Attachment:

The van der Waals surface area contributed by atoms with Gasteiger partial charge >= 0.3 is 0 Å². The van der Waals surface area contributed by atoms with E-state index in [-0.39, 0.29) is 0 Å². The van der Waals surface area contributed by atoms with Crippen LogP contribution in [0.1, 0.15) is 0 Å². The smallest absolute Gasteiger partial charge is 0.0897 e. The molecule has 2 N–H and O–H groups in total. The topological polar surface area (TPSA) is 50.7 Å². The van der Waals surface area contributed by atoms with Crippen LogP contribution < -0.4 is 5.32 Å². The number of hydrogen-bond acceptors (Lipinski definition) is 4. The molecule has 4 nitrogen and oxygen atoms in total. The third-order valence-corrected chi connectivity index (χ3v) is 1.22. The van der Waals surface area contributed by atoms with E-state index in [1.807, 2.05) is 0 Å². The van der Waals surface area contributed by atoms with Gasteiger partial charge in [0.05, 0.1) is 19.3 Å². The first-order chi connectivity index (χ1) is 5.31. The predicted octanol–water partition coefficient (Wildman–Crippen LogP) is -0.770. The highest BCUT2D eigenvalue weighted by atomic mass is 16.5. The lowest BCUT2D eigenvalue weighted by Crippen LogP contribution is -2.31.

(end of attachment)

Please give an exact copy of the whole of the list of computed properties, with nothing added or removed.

The van der Waals surface area contributed by atoms with Gasteiger partial charge >= 0.3 is 0 Å². The van der Waals surface area contributed by atoms with E-state index in [-0.39, 0.29) is 0 Å². The van der Waals surface area contributed by atoms with Crippen LogP contribution in [0.1, 0.15) is 0 Å². The smallest absolute Gasteiger partial charge is 0.0897 e. The molecule has 2 N–H and O–H groups in total. The topological polar surface area (TPSA) is 50.7 Å². The van der Waals surface area contributed by atoms with Crippen LogP contribution < -0.4 is 5.32 Å². The number of hydrogen-bond acceptors (Lipinski definition) is 4. The molecule has 4 nitrogen and oxygen atoms in total. The third-order valence-corrected chi connectivity index (χ3v) is 1.22. The van der Waals surface area contributed by atoms with E-state index in [1.807, 2.05) is 0 Å². The van der Waals surface area contributed by atoms with Gasteiger partial charge in [0.05, 0.1) is 19.3 Å². The first-order chi connectivity index (χ1) is 5.31. The predicted octanol–water partition coefficient (Wildman–Crippen LogP) is -0.770. The highest BCUT2D eigenvalue weighted by atomic mass is 16.5. The lowest BCUT2D eigenvalue weighted by Crippen LogP contribution is -2.31.